The Alumni Association at UC Santa Cruz is proud to present this year’s honorees of the UCSC Alumni Awards. These awards recognize and honor alumni who have demonstrated outstanding professional achievements, made distinct contributions to society, provided impactful contributions to UCSC, and who have embodied the values and spirit of the university.
For her dedication to causes amplifying social justice, diversity, equity, and inclusion, Bettina Aptheker received the Ethos Award on Oct. 27, 2023.
Dr. Bettina Aptheker (Ph.D. ’83, history of consciousness) is many things: a Distinguished Professor Emerita of UC Santa Cruz’s Feminist Studies Department, an author, civil rights and anti-war activist, and a trailblazer in radical teachings.
A scholar-activist, Aptheker co-led the Free Speech Movement at the University of California, Berkeley 1964-65, was a leader of the National Mobilization Committee to End the War in Vietnam and co-led the National United Committee to Free Angela Davis (1970-1972) that organized a transnational movement for her freedom. She was also an avid supporter of the LGBT movement.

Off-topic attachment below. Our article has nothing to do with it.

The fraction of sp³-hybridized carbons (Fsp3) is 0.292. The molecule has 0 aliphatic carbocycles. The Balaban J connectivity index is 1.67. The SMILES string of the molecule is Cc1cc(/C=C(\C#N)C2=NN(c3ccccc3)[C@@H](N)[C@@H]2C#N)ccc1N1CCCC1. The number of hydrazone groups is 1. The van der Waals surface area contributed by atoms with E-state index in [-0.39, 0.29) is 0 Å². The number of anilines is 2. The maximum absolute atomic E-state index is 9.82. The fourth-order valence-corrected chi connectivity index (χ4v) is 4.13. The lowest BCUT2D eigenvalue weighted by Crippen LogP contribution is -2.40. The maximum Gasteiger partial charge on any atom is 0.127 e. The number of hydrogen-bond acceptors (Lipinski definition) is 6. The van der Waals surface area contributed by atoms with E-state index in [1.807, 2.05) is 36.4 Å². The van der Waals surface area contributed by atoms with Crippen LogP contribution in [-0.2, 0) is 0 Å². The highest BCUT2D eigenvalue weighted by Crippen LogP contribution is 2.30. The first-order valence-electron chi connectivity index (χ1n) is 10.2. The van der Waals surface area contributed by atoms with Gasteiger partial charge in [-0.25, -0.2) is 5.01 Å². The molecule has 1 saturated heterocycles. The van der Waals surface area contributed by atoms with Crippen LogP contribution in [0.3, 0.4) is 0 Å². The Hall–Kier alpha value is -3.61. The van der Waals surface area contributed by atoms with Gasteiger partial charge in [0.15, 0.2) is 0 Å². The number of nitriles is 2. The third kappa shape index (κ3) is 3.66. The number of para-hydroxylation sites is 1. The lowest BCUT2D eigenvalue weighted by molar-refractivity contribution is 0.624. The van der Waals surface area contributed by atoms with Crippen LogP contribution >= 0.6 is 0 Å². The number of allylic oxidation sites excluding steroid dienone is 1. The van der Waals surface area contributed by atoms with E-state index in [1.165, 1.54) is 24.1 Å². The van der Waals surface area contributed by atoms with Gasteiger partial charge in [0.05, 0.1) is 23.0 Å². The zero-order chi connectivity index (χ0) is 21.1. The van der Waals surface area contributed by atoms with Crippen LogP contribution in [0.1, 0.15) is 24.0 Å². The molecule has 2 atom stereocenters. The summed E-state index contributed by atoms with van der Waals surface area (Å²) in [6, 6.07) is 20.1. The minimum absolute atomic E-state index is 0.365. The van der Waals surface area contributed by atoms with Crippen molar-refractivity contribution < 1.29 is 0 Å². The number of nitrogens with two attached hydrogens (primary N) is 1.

In recognition of Aptheker’s deep and abiding commitment to causes of social justice, diversity, equity, and inclusion, she was awarded the UCSC Ethos Award.
Aptheker says her upbringing influenced her morals and values at an early age.
Her parents were communists, and many of her parents’ friends were refugees, Jewish, or Black Communist intellectuals, artists, and writers. Aptheker says the values she was taught included struggles against fascism, racism, antisemitism, and for social justice, equality.
“All of these friends were exceptionally kind and loving towards me. My earliest memories are infused with the values of social justice, and for peace. It was natural for me, in this sense, to participate in [civil rights and anti-war] movements while a UC Berkeley student.”
She became involved in the Free Angela Davis movement a couple of years after graduating from UC Berkeley with an undergraduate degree.